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Tip of the day


Fox-1 has more Atari stuff than most of us have had hot dinners. One photo couldn't capture the whole eye-watering mess so here we have another gallery. Note the apparent lack of simple life-sustaining facilities such as a kitchen and normal bedroom.

Photo of room

"An overview of the entrance to my neat-and-tidy computer room. This picture only shows one side of the room, due lack of space to stand it's impossible to take a photo of the other sides. It's the room I have to walk through to reach the real one and therefore has something of a corridor to be able to reach the next one.

The upper shelf contains the less interesting stuff, like the documentation of some old Falcon terminals, which are located just out of sight. Well, maybe the Atari 520STF looks like it could be useful, but it isn't anymore, since it's just an empty case.

The second shelf is more useful. This one holds all kind of Atari related books and documentation. Yes, some are missing (Mapping the Atari, De-Re-Atari, SpartaDos Construction Kit), but these are located in the other room for instant access. Behind the books are some Atari 8-bit parts, like joysticks, lightguns, disk drive mechanisms and more of that.

The third shelf is dedicated to Atari computers. Actually, all free space is dedicated to that, but these are some of my 65XE/800XE/130XE computers. Some of them are brand-new. You need spares, don't you? On the right are some Compute! magazines. Not Atari-only, but there are some interesting Atari pieces in it.

We've reached the fourth shelf. Some more peripherals, like XEP80 interfaces, data recorders, disk drives and some more fun. Some of those work, others definitely won't ever again.

The fifth one contains too many different things to write down. Much of it is totally useless now, but hey, you never know what will happen in a few years.

On the floor, right next to the shelves, are the boxed pieces. This stack contains several XF551 disk drives, VCS2600s, a Jaguar, some XL computers, and probably a lot more things I can't remember.

That pile of aluminium sticks is an antenna, used for another hobby. For the technicians, it's a home-built 5-element short Yagi, designed to transmit (or receive at wish) on the 3M band (about 100MHz). This hobby doesn't seem to be the most legal one over here as the local authorities told me several times when they came by for a "chat", so I had to lower the activities a bit (and build/buy new equipment again!).

The door on the left leads to the programming room, which also acts as sort of unprofessional music studio, gaming room, and technical documentation library for my cars (another hobby again). It's also the place where I do my electronics and more of that. Oh, it also seems to be my sleeping room, even though the whole place is only a couple of square feet. It's located directly below the roof, hence the mobile air conditioner. I need it to keep my Atari floppies and audio tapes in shape. As a bonus, it's also a heater. I live in the Netherlands, you know.

Photo of room

This is a picture of my multi-purpose room, taken by Nir Nary from Israel when he came by to travel with us to UnConventional 2000. Too bad I was too late to hide myself.

The big screen on the left is/was my TV, which served as an Atari monitor and died a while ago. Right next to it is my main Atari set-up, which is an Atari 130XE with Black-Box, a 676MB SCSI hard disk and some disk drives. The screen is just an old TV, but it works. On top of the disk drives is the box with floppies I most often use. No games in here, just utils, copiers, editors, whatever.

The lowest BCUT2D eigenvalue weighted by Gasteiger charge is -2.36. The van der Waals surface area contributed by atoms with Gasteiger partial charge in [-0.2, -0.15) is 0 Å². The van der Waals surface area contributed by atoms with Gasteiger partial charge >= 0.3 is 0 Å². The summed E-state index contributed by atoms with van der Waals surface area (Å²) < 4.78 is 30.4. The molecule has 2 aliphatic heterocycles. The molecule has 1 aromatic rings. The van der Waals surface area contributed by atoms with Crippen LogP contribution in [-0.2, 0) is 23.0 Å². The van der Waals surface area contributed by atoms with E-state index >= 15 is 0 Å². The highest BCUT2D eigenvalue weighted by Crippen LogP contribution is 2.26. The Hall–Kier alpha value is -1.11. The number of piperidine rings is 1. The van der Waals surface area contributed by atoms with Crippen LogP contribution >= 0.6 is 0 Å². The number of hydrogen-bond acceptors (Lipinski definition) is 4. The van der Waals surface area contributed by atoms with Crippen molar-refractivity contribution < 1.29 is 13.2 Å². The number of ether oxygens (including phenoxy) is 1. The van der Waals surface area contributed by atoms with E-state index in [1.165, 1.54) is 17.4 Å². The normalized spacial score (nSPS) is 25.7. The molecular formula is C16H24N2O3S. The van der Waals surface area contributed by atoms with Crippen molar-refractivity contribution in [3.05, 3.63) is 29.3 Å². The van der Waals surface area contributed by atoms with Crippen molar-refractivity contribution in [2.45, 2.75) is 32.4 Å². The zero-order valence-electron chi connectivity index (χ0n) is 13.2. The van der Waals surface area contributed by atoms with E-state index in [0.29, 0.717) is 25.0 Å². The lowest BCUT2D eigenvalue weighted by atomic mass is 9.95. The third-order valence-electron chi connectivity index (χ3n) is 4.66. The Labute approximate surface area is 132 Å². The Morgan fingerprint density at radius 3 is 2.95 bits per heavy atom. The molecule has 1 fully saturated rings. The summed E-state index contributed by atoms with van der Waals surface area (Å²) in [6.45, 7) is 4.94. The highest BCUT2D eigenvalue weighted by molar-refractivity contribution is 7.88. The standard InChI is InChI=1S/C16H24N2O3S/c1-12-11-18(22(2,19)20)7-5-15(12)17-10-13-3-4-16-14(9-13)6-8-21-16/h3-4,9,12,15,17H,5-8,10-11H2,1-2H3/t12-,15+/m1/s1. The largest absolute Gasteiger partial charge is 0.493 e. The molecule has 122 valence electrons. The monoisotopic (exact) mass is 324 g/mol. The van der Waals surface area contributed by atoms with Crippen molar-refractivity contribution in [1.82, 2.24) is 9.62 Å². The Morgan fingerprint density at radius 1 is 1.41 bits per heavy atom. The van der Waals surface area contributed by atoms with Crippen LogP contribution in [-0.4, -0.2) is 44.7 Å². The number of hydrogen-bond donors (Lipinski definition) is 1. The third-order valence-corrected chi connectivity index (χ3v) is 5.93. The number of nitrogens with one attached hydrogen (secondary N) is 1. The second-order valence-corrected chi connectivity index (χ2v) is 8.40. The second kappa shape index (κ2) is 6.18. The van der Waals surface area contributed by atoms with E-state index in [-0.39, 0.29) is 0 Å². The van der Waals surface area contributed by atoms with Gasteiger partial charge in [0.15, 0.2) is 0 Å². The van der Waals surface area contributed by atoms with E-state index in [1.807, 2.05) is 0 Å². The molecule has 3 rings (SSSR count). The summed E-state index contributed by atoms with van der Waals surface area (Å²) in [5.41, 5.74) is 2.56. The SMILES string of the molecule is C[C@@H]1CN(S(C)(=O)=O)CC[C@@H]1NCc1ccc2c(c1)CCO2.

On the right side of the drives, there is the other Atari set-up. It's similar to the first one, (Atari 130XE (320KB), Black-Box, 676MB SCSI HD), but this one has a 14.4K modem connected and a RTC interface. Useful, since this set-up runs the BBS. The software it uses is Sparta-Dos 3.3b, Ramjet, and of course BBS Express! Professional 5.0b.

Further to the right are some other systems, like some Pentiums and more of that. An old 486 is installed to run A.P.E. to transfer files between PC and Atari 8-bit. All PC stuff is connected to each other with an Ethernet hub, and the whole network is connected again to the internet. Next thing is to connect the Atari in a more direct way to the network, which would make some things much easier.

Out of sight is (More?! - Ed) an Atari 800XL set-up, and a wall filled with cartridges, boxed software and audio CDs.

Photo of Atari van

A picture of the ugliest and least comfortable (very noticeable after a 2,600 kilometer ride!) transport I have, but it's a useful Atari-party cruiser since we can load a whole lot of stuff in the back! Besides the four subwoofers, speakers, amplifiers, and the remaining audio stuff there is still space left to put five Atari 8-bit set-ups, one Jaguar set-up, and an ST set-up, complete with monitors, peripherals, whiskey, beer, and other important stuff, like sleeping bags and more primary things, like more whiskey and more beer.

The picture was taken at the ABBUC JHV in Germany I think. Don't know who took it, but found it on the net."

Submit your Tip of the day via e-mail to, or by post to the address below, the more untidy the better!

MyAtari magazine
c/o Matthew Bacon
49 Douglas Road
United Kingdom

Please note that all postal submissions are non-returnable.


Useful links

MyAtari magazine - Feature #5, September 2001

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Copyright 2001 MyAtari magazine